Another Storm Moves to the Deep South

Another storm will move across the deep south. It will contain a mix bag of precipitation with rain, ice, and snow in the forecast. It will move south this evening affecting Arkansas, Louisiana, Mississippi, Alabama and Georgia.

A look at HPC graphical forecasts.


By Tuesday morning, much of the deep south will be canvased with precipitation.  Southern Arkansas will have an average of 2 inches of snowfall.  Southern Texas, Louisiana, Mississippi, Alabama to Georgia will have rain and thunderstorms.


By Wednesday morning, the storm will move east still affecting Mississippi, Alabama, Georgia and South Carolina. Turning over to snow for much of these areas.

The storm will take a turn to the north and affect the mid-Atlantic states in the middle of this week where some areas through the eastern part of West Virginia, the western half of Virginia, Maryland and the southern half of New Jersey could potentially see half a foot of snow.  Much of these areas are under a Winter Storm Watch for Thursday.

A look at GFS 12Z model run for Tuesday morning from Penn State’s e wall.


And by Wednesday night, the system is still planted in the south


Through the latter half of the week, it’ll move along the eastern seaboard. Rain along the coast, with snow/sleet further inland about 50 miles.


The storm that will move across the southeast will help areas like southern Texas and Louisiana that are in need rain.

The Drought Monitor that was posted last Thursday still shows isolated areas like southern Alabama and isolated pockets across the coasts of North and south Carolina still are ‘abnormally dry.’


Closer to home. We will have a chance for light snow early Wednesday morning and then we are in for a warm-up! Much of the snow will melt off, however we still run the risk of refreezing during the overnight hours.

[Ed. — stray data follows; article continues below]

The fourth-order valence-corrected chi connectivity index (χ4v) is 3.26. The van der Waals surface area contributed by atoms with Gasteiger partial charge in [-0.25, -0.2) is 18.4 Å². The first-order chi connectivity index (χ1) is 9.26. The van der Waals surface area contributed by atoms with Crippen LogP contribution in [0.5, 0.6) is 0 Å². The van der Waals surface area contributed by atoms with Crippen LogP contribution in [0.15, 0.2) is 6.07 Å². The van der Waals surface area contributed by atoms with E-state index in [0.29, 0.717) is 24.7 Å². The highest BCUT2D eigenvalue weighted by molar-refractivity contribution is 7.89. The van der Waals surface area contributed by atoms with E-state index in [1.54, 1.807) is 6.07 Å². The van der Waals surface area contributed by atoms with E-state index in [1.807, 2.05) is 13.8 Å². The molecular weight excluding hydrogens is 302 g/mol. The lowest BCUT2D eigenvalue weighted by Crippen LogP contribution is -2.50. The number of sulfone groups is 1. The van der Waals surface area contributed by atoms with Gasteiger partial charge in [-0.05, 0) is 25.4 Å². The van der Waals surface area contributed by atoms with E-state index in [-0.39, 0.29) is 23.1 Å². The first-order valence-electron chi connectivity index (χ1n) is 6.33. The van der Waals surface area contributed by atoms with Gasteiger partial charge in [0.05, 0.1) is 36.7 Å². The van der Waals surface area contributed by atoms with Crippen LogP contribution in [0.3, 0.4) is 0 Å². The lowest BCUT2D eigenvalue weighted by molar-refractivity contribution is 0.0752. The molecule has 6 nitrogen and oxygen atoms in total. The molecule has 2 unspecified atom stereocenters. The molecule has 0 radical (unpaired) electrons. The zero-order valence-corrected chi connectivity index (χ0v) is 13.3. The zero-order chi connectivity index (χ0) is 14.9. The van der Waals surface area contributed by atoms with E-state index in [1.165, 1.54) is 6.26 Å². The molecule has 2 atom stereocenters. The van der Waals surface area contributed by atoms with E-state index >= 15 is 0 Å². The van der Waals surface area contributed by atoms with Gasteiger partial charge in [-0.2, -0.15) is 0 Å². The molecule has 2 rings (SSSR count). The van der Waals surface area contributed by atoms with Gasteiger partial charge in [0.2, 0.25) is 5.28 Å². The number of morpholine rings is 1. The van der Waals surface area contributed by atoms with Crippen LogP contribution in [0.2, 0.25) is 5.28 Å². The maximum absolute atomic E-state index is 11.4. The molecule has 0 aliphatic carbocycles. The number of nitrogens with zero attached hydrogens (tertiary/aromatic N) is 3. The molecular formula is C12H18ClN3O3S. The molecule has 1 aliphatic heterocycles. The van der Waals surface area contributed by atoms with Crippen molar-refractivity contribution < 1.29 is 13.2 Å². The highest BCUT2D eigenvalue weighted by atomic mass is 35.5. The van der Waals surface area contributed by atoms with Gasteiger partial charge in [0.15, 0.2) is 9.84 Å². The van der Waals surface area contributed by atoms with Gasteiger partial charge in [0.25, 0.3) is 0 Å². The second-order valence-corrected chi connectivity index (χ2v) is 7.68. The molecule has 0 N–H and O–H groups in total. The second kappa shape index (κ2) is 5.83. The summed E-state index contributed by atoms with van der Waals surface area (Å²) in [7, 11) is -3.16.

Have a good Monday afternoon,





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6 comments to Another Storm Moves to the Deep South

  • AW

    Accuweather is saying, for Febuary 20th, as of 02-11-2014, that we can see Thundershowers! This would be the first thunderstorm of the year for Kansas City. I hope it comes

  • Jerry

    It’s a shame this blog essentially died, and in its place, Gary started one where he stifles good scientific debate about his theory.

  • mowermike


    Simply not true. Go ask your questions, you will get answers when time allows. This blog was full of trolls and KSHB did nothing about it. That’s why this blog died. Over at the weather2020, it can be moderated by Gary. Here, they did not allow him too. In return, this comment section was a mess. Over there, not a mess. There’s a difference between professional critique and bashing, you know this Jerry.

  • Jerry

    Mike –

    I’ve asked several questions, only to have my posts deleted and my ability to post blocked.

    • mowermike

      I’m not sure why that might be happening, but are you posting under a real email address and real name? Try again.

  • Jerry,

    We would love to have scientific debate. Why don’t you email me at gary.lezak@kshb.com and we can discuss anything you would like to discuss. On the Weather 2020 blog it is open to any and all discussion.